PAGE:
Working as a school counsellor in England, my heart sank when I read the Government’s draft guidance to schools about young people’s gender identity.  

The guidance encourages schools to adopt a starting position of caution when deciding whether to support a trans or non-binary student to use the name, pronouns, bathroom or sports team that fits how they identify themselves.  

In the therapy room, I meet all young people with unconditional positive regard. I hold space for them to feel safe enough to grow into the people they are becoming, even when their sense of self changes over time. I help them to take the things they feel on the inside and express them on the outside. Often, I help my clients to imagine and rehearse possible ways of communicating their needs to the other adults in their lives. But how might that change if a school in which counselling takes place is sceptical about my client’s sense of self? 

I am proud to be a LGBTQ-affirmative therapist for children and young people. Based on my own and others’ experiences of working with queer and trans young people, I believe that affirming young people to be themselves is not only ethical, but also potentially life-saving.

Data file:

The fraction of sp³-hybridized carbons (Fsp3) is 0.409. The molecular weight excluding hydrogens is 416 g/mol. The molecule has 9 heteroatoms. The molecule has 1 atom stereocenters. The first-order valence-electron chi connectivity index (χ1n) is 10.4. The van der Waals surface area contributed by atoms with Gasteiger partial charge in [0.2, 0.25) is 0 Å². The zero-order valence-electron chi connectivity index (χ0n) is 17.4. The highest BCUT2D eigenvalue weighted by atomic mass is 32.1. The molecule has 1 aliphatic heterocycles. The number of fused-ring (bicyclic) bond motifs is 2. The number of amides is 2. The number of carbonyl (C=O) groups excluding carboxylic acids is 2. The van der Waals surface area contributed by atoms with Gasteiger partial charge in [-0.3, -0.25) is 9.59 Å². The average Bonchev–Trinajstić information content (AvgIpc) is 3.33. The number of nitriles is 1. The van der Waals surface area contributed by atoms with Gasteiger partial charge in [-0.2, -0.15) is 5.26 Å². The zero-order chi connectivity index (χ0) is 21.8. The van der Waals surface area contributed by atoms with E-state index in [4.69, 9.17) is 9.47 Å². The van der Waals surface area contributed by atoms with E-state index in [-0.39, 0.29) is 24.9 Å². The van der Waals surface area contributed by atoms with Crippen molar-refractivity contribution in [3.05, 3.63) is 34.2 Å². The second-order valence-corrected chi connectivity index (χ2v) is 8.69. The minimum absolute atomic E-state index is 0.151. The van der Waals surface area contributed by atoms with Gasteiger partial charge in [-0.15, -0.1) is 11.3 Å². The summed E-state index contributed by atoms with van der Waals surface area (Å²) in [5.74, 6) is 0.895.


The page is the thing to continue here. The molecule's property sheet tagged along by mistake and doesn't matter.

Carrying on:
Instead of meeting trans and non-binary children with doubt, what would it be like if schools celebrated trans kids? What if schools were empowering places where all young people could learn, develop and grow into themselves? What if school leaders felt proud of their school community each time a young person felt able to introduce themselves with authenticity and autonomy? 

At the time of writing, the Government guidance is not yet statutory. However, narratives are powerful, and words such as ‘contested belief,’ ‘cautious approach’ and ‘watchful waiting’ do nothing to change negative perceptions that being trans is something to be avoided. The fact that schools have already asked staff to read the guidance has the potential to cause a lot of damage. I have worked in schools for many years and have experienced them as busy places with increasing pressures - staff are stretched for time and their work is subject to scrutiny. I imagine that the pressure to adopt Government guidance will be significant.

Many school staff may simply feel that they do not know enough about ‘the issue’ of gender identity to be able to challenge what is already written in print. The wording of the guidance lacks accessibility as well as compassion, and it promotes the idea that supporting young people who are not cisgender is a specialist issue rather than a human rights one.  

Schools have a lot to contend with – how to accept trans children in their communities should hardly be their biggest challenge, yet documents like the Government guidance may stoke panic and mistrust where there could be respect and celebration. As a school counsellor, I will continue to offer a space for young people to be authentically themselves. 

There are a number of LGBT charities and organisations opposing the guidance - see the Supportive Schools Campaign at the Consortium website